My over-arching goals as a social studies teacher may not be so easily tested. For example: Students will be able to analyze the various ways groups and individuals seek to dominate others to gain wealth and power. Or: Students will be able to compare the strategies of different social movements. Of course, these objectives are not one-day lessons; I hope to build towards them throughout the course of the year. These objectives are not easily reduced to bite-sized testable items. But in the TFA model, specific testable objectives are of primary importance.
As I write, I am in the middle of a unit on the world wars with my history classes. Tennessee state standards for world history generally offer little guidance on what you should teach (this is not true of subjects like U.S. history, which have specific standards and final assessments). The standard my World War I lesson addressed requires students to “understand the impact of various global conflicts throughout history.” In order to find more standards-based clarity, TFA has counseled us to use more specific standards from different states, or to write our own.
An example of a daily objective I might teach is: Students will explain the causes of World War I. There are a number of things I could test them on based on the TFA approach. I might expect them to remember the alliance system in Europe before the war, reasons different countries had for joining alliances, and some of the major events leading up to the war, including the assassination of Franz Ferdinand. From the perspective of TFA, my lesson would be successful if students were able, on average, to recall 80 percent of that information on my test. With so much information to remember, the TFA approach might involve creative guided notes in which students take down the information and then draw a little sketch for each point to help them remember. They might also read in groups, with a graphic organizer to help them take notes.
In teaching World War I, I did want students to understand what actually happened, but having them memorize lots of bits of information was not what I was after. It was more important that students see that these types of conflicts usually arise from a competition for resources. While some countries may have been more responsible for instigating the war, I wanted them to understand that the ruling classes of all the major European countries involved were trying to protect their own interests (often in the context of exploiting their own people as well as militarily weaker peoples around the world). After giving them a quick background on the start of the war and the alliance system, I broke them into small groups to prepare for a role-played trial in which we interrogated who was to blame for WWI.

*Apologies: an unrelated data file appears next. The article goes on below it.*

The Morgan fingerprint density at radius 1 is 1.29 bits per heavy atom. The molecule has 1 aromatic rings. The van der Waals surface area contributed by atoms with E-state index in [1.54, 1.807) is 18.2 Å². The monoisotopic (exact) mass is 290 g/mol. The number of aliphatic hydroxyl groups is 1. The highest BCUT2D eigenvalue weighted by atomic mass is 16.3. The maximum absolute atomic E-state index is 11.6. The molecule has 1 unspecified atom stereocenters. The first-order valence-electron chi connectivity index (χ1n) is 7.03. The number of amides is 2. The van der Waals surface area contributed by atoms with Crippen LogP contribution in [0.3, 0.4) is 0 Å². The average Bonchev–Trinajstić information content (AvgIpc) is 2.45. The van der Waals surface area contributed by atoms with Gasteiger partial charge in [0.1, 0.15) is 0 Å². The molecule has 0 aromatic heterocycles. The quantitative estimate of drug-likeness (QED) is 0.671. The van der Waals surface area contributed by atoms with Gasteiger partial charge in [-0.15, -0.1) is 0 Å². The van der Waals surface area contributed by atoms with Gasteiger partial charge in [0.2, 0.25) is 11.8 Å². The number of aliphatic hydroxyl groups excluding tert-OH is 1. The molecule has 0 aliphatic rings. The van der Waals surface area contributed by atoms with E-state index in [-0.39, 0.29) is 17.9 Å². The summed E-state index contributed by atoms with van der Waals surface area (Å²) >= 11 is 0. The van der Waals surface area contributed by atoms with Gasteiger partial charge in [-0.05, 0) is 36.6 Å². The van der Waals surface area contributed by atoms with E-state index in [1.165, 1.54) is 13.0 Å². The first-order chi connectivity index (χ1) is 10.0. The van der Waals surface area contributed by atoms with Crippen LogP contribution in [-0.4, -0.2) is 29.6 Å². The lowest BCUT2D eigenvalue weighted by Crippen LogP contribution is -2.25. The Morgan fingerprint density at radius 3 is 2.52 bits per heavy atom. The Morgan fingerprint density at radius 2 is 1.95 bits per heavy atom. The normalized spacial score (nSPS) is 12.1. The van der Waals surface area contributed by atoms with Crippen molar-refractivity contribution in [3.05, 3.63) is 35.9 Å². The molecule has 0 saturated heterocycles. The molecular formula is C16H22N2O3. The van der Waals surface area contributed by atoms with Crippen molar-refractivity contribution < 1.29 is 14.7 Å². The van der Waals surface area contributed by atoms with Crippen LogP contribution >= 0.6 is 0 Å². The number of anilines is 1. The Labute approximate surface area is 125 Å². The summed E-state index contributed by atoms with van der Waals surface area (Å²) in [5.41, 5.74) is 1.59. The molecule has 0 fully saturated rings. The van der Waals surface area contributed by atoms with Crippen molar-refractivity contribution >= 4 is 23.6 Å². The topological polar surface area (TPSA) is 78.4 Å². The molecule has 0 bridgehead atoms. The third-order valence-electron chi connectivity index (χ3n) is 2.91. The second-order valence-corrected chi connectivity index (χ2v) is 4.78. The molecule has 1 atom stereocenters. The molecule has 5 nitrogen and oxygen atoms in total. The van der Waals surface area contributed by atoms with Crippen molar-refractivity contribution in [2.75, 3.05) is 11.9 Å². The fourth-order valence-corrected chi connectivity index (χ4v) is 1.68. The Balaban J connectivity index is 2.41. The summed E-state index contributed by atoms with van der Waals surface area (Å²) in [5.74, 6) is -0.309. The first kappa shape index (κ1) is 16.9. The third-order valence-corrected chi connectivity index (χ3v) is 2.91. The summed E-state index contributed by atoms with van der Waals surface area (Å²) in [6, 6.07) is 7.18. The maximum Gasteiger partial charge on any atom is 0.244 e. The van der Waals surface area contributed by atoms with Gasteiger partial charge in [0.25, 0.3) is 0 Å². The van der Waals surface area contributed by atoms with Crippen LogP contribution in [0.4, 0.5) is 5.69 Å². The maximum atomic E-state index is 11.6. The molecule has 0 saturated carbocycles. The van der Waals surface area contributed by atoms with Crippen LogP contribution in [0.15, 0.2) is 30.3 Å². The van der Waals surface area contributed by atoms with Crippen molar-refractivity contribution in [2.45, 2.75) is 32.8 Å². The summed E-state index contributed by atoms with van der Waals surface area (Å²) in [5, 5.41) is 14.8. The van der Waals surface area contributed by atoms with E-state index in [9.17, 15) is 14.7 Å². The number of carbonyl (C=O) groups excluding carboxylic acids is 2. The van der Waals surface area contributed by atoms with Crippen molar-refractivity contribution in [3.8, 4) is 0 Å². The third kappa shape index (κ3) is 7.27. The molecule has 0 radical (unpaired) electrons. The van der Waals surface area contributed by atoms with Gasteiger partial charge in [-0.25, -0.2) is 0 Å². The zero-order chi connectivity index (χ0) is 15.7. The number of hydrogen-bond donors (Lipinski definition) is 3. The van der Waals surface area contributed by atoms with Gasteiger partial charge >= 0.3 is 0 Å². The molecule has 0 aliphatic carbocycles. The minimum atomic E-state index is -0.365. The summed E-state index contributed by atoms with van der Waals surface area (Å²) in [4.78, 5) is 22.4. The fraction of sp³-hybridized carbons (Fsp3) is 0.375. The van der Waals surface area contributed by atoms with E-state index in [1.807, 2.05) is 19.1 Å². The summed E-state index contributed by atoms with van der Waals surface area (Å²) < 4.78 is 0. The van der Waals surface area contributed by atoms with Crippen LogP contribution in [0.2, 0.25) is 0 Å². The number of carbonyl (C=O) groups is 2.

I determined the success of the activity in part from the words of Deandre in the midst of a discussion of France’s competition with Italy for territory in Africa. Remembering earlier units on colonialism and the more modern trade in blood diamonds, he blurted out, “Man, why these white people always trying to take our stuff?” (My students, who are nearly all black, tend to identify strongly with Africa.) This is an oversimplification of the historical legacy of the exploitation of Africa by Europeans, but when I pressed him, Deandre was able to give well reasoned specifics. I also determine student learning with a post-trial reflective writing assignment in which they use evidence to parse out blame for the war. The desire to take other peoples’ resources was and continues to be one of the driving forces of history, and I am confident at least some of my students will remember this and apply it as they evaluate U.S. foreign policy later in life.